The primary issue facing co-operative housing in Canada today is the end of operating agreements and the impact this will have on affordable housing in the city and province, says Ferris. In her role with Housing Alternatives, Ferris has met with the Minister of Social Development about these issues and worked closely with CHF Canada and Brunswick Co-operative Housing (BRUNCH). She’s open to new strategies and approaches to funding issues and is particularly interested in refinancing and development.
Ferris is dedicated to the non-profit sector and believes that “housing is definitely the key: it’s one of the basic human needs.” Over her years of experience, it hasn’t been one moment that has instilled her belief in the power of co-operative housing, but many. “It’s numerous little stories that become the whole picture. It’s the people who have come into the office, acquired a safe, affordable place to live and then been able to turn their lives around.”
Ferris is married with three children and holds a bachelors in business administration from the University of New Brunswick.
“All my life has been housing, from the very first day I went to work,” says David Boyde.
This accountant has been working for Newfoundland’s CHANAL as both bookkeeper and Financial Service Manager since 2003, the same year he moved into Mount Pearl’s Freedom Housing Co-op.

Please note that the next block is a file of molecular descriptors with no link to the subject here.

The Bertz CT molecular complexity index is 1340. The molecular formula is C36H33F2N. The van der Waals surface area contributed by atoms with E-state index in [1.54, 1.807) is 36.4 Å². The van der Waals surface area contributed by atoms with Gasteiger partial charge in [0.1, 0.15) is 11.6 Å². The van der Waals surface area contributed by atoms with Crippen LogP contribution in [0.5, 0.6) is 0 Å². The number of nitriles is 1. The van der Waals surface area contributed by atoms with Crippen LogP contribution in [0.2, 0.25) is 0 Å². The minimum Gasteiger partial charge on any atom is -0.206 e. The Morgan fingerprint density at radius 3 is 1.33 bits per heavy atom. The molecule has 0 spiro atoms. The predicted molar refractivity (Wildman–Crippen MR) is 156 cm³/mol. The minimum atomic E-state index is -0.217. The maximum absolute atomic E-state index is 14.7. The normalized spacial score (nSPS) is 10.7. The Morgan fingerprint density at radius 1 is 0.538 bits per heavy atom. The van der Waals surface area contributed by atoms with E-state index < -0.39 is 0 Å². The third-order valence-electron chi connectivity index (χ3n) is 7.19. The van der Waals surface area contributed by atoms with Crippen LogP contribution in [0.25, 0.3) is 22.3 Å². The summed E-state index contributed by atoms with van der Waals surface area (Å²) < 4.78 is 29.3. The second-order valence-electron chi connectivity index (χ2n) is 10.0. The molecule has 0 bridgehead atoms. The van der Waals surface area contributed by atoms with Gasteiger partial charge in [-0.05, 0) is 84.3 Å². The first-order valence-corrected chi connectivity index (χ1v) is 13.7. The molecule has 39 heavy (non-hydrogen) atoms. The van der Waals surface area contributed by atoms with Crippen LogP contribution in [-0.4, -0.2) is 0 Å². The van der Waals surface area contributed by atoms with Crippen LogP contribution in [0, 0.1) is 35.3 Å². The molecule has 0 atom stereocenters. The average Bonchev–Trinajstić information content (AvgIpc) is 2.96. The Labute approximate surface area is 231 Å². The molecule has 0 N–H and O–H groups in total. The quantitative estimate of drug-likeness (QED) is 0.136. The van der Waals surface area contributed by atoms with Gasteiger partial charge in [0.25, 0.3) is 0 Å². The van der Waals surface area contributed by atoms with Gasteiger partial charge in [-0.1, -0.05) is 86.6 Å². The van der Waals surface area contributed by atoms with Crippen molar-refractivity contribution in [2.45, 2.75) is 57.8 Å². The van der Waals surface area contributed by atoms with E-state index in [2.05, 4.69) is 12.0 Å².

David does the books for 13 of the 21 co-ops in the province and previously sat on the CHF Canada board for six years (2004-2010). He says that with all his experience in accounting, housing and finances, assessing costs for co-op housing is easy. “It’s like picking up a cup of coffee at Tim Horton’s or falling off a log.”
David began with a degree in economics then got his CRA from the Appraisal Institute of Canada. His goal on the board is to promote and advance co-op housing in Newfoundland while also looking at the bigger picture.
His focus is the end of operating agreements in Newfoundland and on building more unitsespecially for seniors. He says the agreements of all of the co-ops in the province will end soon, and co-ops must choose between refinancing and operating without mortgages. There are no units for seniors and few that are accessible, with no condos or apartments available either. The last co-ops built in the province were in 1991-1992, so there is a big demand for new housing at this time.
David has a vision for the co-ops in his province and the part he would like to play in supporting them. “I’d like to see co-ops prosper after they come out of their agreements, and I’d like to be there to help with the knowledge of my 40 years in the accounting and housing industries.”
He has a wife and three grown children.
Angela grew up in rural PEI and moved to Nova Scotia in 1989. After becoming a single parent, she and her three children moved into Highfield Park Housing Co-op. She immediately became involved in maintenance activities and within six months joined the board, where she was part of a board of directors that turned a co-op in difficulty into a successful one. During this process she was able to help her co-op to work with CHF Canada staff and other stakeholders using the skills taught at CHF Canada’s education events.